I always wondered if it was ever hard, awkward, or uncomfortable for my father to return to Poland when visiting his family. Again, I never asked the story behind my father’s migration process, so I didn’t know how it had affected him. One “story” he mentioned to me was, “my old neighbor joked that I left Poland for the United States while he stayed behind to rebuild ravaged old country by the wastes of extreme socialism. Poland was stunningly restored, but this restoration comes with a grain of sand for me to remember. I was not part of that restoration and somehow, I felt I should have been,”. My father never really spoke about what life was like for him growing up, or what his family dealt with while he still lived in Poland. After learning about this story, I could tell that there were struggles he dealt with when leaving and returning to his homeland.

One thing that has stuck with me from my father’s story was when he talked about the migration process as a whole. He shared, “For all of us, there is a point in life where we’ll migrate somewhere to build a new life for ourselves. It doesn’t have to be a foreign country,”. I think my father is correct when he makes this statement. Moving to a new country can be a migration process, moving to a new state, a new city, away to college- there are many ways in which we can all experience migration situations. Each experience is unique, and the reasons behind each story has the potential to be legitimate. When we go somewhere new, we must assimilate to the new culture around us. Sometimes we create new identities, in order to feel like we belong to the new group around us. That being said, creating this new identity of ourselves doesn’t mean we must lose our past identities as well. My father has done this by passing on his Polish traditions to his family.

What I think is important to remember is that the motives that may cause someone to leave their home and migrate to a new location are typically unknown. It is not anyone’s place to make assumptions or judgements if they do not take the time to ask. We truly cannot understand the intentions behind someone’s journey if we do not take a step back to learn from them. We should hold each story as legitimate, until possibly someone gives us a reason not to. It should not be the other way around, in which we judge first and ask questions later. Learning about my father’s experience has been eye-opening to me in a way I was not expecting. I had a lot of preconceived notions about my father as an immigrant that were changed when I learned more about his past, which in turn helped me to learn more about who he is today.

I think that learning about my own father’s migration has had a positive impact on my own identity of my heritage. All the traditions I grew up with would not be a part of my life if he had not made the decision to come here. While I may still continue to struggle with feeling disconnected to what I feel I should have asked my father long ago, I am pleased I have had time to learn and reflect the stories I was told. After 22 years, I feel like I have a whole new perspective on who my father is. This perspective has helped me to re-shape my own heritage identity. Reflecting on someone else’s experiences can help us to reflect on our own experiences, which humanizes the whole concept of migration. Like my father said, we truly all do find ourselves as migrants in some form or another in our lives.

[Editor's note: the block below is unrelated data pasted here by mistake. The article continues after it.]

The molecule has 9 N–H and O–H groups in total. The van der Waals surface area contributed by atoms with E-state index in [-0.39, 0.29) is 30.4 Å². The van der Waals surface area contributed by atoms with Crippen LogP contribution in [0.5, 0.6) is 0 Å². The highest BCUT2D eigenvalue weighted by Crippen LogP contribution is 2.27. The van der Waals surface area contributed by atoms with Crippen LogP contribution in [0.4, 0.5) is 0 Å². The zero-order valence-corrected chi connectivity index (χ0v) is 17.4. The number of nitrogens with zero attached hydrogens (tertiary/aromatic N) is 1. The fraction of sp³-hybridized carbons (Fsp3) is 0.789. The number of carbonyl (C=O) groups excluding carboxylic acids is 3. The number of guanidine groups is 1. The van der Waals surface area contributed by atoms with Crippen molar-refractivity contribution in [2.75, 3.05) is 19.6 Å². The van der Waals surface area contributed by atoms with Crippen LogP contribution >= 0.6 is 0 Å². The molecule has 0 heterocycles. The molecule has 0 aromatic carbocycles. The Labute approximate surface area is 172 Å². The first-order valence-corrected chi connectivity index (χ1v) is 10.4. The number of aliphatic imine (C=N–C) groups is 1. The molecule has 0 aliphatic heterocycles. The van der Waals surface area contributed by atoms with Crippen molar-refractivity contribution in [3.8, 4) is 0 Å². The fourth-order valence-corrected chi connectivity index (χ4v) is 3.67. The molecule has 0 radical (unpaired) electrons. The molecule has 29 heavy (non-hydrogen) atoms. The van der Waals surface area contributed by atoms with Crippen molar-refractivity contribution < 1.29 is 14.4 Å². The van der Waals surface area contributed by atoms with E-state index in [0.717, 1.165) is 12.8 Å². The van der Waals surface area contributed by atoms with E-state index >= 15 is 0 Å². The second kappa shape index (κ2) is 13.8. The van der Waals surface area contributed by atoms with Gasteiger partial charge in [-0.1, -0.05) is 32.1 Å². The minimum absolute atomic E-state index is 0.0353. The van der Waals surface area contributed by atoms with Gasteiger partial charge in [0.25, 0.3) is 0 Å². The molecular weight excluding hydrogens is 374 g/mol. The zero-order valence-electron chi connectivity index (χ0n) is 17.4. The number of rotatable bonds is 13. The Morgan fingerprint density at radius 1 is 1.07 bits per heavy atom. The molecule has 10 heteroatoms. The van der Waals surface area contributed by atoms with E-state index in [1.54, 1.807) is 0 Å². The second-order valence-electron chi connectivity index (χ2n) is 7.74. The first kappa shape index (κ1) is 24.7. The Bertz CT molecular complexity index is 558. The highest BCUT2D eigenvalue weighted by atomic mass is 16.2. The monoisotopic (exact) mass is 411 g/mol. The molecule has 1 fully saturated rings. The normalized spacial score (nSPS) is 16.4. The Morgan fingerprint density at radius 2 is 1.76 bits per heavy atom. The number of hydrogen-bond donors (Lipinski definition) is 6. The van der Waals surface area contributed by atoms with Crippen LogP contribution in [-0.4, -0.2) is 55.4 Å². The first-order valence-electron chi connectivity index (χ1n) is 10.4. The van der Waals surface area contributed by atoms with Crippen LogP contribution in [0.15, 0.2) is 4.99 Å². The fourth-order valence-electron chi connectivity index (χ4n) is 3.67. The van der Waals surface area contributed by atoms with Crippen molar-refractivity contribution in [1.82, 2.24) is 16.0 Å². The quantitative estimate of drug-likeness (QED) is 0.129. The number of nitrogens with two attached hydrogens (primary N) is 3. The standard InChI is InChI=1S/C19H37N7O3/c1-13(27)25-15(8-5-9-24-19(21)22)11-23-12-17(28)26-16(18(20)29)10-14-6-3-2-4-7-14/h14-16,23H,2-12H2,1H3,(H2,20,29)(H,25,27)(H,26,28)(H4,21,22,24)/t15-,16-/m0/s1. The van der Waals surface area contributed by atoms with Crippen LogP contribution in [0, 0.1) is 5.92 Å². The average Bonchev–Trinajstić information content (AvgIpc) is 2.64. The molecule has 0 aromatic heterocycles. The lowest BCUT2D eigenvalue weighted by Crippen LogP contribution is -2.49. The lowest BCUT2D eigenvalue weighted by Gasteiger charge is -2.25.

From Professor Liang’s Fall 2018 Introduction to Political “science” class.

Please contact Professor Liang if you wish to write for The North Star Reports — HLIANG (at)

See also, our Facebook page with curated news articles at

The North Star Reports: Global Citizenship and Digital Literacy ( is a student edited and student authored open access publication centered around the themes of global and historical connections. Our guiding philosophy is that those of us who are fortunate enough to receive an education and to travel our planet are ethically bound to share our knowledge with those who cannot afford to do so. Therefore, creating virtual and actual communities of learning between college and K-12 classes are integral to our mission. In five years we have published over 300 articles covering all habitable continents and a variety of topics ranging from history and politics, food and popular culture, to global inequities to complex identities. These articles are read by K-12 and college students. Our volunteer student editors and writers come from Nursing to Biology, Physical Therapy to Business, and remarkably, many of our student editors and writers have long graduated from college. We also have writers and editors from other colleges and universities. In addition to our main site, we also curate a Facebook page dedicated to annotated news articles selected by our student editors ( We have an all volunteer staff. The North Star Reports is sponsored and published by Professor Hong-Ming Liang and NSR Student Editors and Writers. For a brief summary of our history, please see the American Historical Association’s Perspectives on History, at: